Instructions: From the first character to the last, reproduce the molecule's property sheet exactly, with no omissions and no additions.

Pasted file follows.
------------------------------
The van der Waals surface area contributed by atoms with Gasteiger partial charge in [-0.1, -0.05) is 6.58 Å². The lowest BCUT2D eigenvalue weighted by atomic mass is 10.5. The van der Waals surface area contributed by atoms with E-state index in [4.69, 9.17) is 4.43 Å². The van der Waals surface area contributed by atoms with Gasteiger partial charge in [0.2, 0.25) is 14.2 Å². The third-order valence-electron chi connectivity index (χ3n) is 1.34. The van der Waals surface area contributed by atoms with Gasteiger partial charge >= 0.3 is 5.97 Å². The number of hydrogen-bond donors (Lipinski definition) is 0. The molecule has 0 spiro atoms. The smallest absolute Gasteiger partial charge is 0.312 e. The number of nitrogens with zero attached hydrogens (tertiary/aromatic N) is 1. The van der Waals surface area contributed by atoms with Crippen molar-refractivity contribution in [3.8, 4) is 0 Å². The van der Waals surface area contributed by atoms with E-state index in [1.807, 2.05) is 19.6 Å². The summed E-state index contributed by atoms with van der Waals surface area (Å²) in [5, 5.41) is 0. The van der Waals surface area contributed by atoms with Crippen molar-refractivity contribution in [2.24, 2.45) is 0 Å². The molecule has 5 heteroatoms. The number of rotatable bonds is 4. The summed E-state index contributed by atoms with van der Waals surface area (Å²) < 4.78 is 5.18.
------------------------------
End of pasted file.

The van der Waals surface area contributed by atoms with Gasteiger partial charge in [-0.1, -0.05) is 6.58 Å². The lowest BCUT2D eigenvalue weighted by atomic mass is 10.5. The van der Waals surface area contributed by atoms with E-state index in [4.69, 9.17) is 4.43 Å². The van der Waals surface area contributed by atoms with Gasteiger partial charge in [0.2, 0.25) is 14.2 Å². The third-order valence-electron chi connectivity index (χ3n) is 1.34. The van der Waals surface area contributed by atoms with Gasteiger partial charge >= 0.3 is 5.97 Å². The number of hydrogen-bond donors (Lipinski definition) is 0. The molecule has 0 spiro atoms. The smallest absolute Gasteiger partial charge is 0.312 e. The number of nitrogens with zero attached hydrogens (tertiary/aromatic N) is 1. The van der Waals surface area contributed by atoms with Crippen molar-refractivity contribution in [3.8, 4) is 0 Å². The van der Waals surface area contributed by atoms with E-state index in [1.807, 2.05) is 19.6 Å². The summed E-state index contributed by atoms with van der Waals surface area (Å²) in [5, 5.41) is 0. The van der Waals surface area contributed by atoms with Crippen molar-refractivity contribution in [2.24, 2.45) is 0 Å². The molecule has 5 heteroatoms. The number of rotatable bonds is 4. The summed E-state index contributed by atoms with van der Waals surface area (Å²) < 4.78 is 5.18.